Vienna, Prague and Budapest: three captivating capitals located in Central Europe. Each city brings the majestic touch of Europe's imperial age with centuries-old palaces, castles and monuments. Any visitor to these cities is certain to have a trip they won't soon forget.
That's why we've prepared a list of recommended places for you to visit if you're considering a trip to any of these cities. Due to the close proximity of Vienna, Prague and Budapest to one another, we recommend you visit all three in one trip. It only takes just over a week to explore each of the three.
Prague, the capital city of the Czech Republic, is a cultural melting pot of Eastern Europe and instrumental to the region's political landscape. The wonderfully-preserved buildings date back centuries and are now occupied by cafes, restaurants and museums. What makes Prague such a great city for visitors is that most of the city's most popular attractions are conveniently located within walking distance of the River Vltava, the city's main river. In fact, you know can walk from one end of Prague's city center to the other in under 30 minutes.
Vienna, is the capital city of Austria. It's is known for some of its classical music legends such as Mozart and Beethoven, but it does boast some of Europe's most beautiful architecture. The city is also known for it's palaces including Hofburg, Belvedere and Schönbrunn, located on the south bank of the River Danube. They'll all within walking distance of one another. Vienna is a great city to visit if you're looking for casual yet traditional European surroundings.
Also located along the River Danube, Budapest has a cosmopolitan, yet historic appeal that few cities in Eastern Europe can boast. Visitors to Budapest will notice the distinctive change of the city's character when exploring the eastern and western sections. On the western bank, you'll find much of the city's historic districts, including museums and royal palaces. The eastern bank of the city contains the modern and trendy districts. Plus, the gastronomy of Budapest will satisfy even the most demanding palates.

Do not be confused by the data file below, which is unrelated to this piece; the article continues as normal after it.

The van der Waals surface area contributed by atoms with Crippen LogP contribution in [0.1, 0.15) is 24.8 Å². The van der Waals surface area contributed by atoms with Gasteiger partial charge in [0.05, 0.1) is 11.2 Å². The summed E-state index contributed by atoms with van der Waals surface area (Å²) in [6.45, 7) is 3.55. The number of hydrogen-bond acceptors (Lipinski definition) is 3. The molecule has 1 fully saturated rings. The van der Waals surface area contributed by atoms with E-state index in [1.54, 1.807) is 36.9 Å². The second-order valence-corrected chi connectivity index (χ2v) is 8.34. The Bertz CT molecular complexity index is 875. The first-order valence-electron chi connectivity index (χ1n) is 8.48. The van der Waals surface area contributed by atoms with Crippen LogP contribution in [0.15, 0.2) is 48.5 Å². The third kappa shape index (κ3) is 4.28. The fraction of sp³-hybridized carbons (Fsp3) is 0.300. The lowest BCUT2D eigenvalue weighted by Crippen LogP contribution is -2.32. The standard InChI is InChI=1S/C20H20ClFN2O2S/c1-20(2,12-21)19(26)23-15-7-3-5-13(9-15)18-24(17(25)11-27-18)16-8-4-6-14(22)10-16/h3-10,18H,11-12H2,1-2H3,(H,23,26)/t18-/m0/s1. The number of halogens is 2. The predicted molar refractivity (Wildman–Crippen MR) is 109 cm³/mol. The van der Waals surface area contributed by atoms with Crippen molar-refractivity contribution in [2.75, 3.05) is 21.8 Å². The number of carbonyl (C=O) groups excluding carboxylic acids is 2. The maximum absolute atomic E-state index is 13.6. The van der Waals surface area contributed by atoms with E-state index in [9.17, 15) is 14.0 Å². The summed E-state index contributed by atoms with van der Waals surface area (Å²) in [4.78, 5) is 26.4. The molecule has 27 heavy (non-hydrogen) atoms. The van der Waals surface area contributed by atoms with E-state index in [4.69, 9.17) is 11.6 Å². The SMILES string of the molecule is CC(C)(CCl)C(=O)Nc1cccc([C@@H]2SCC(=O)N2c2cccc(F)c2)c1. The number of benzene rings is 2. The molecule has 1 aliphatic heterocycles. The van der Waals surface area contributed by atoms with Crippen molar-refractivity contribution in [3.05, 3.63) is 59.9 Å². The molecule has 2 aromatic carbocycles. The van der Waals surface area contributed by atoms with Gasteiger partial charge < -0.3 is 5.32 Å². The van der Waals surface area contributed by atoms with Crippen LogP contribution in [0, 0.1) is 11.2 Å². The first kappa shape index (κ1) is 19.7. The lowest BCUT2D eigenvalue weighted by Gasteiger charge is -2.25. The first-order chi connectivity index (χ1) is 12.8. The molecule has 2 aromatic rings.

One of Prague's main city squares and centrally located near most of the city's attractions, Wenceslas Square is lively area with many bars and restaurants. It's a great place to visit if you're looking for lively and active spots. The Old Royale Palace of Prague Castle, which is the former residence of Czech monarchs, was completed in the 10th Century and is a mix of Gothic and Renaissance styles. We recommend a quick tour. St. George's Basilica, one of Prague's oldest churches, contains over 1,000 years of Czech history within its walls. It houses many painting and wood carvings and is a must-see for anyone visiting the city.
Hofburg Palace, once the official residence of Habsburg monarchs, is now a museum with a fine collection of artifacts on Austrian history. This should be at the top of your list as places to visit in Vienna. Schönbrunn Palace, located near Hofburg Palace, is known for the beautiful parks and gardens on the palace grounds, which are open to palace visitors. In addition to exhibits for adults inside the palace, there's also a children's museum. Vienna's City Hall is also a place to visit for a quick tour inside. The markets on the public plaza in front of the building are a great place to shop for local souvenirs.
Arguably Budapest's most well-known attraction, the Parliament Building, is located along the River Danube. Built over 150 years ago, the building contains many of the former monarchy's crown jewels. Guided tours of the building are strongly recommended for you. If you'd like a photo opportunity of the Parliament Building, the best place from which to take it is the Chain Bridge, which spans the River Danube. Joining the city's east and west banks, it's a great opportunity to catch a glimpse of many of the city's most well-known attractions. Just north of the Chain Bridge is the district known as Monument Hill. The district has many of its own attractions which may be seen on foot.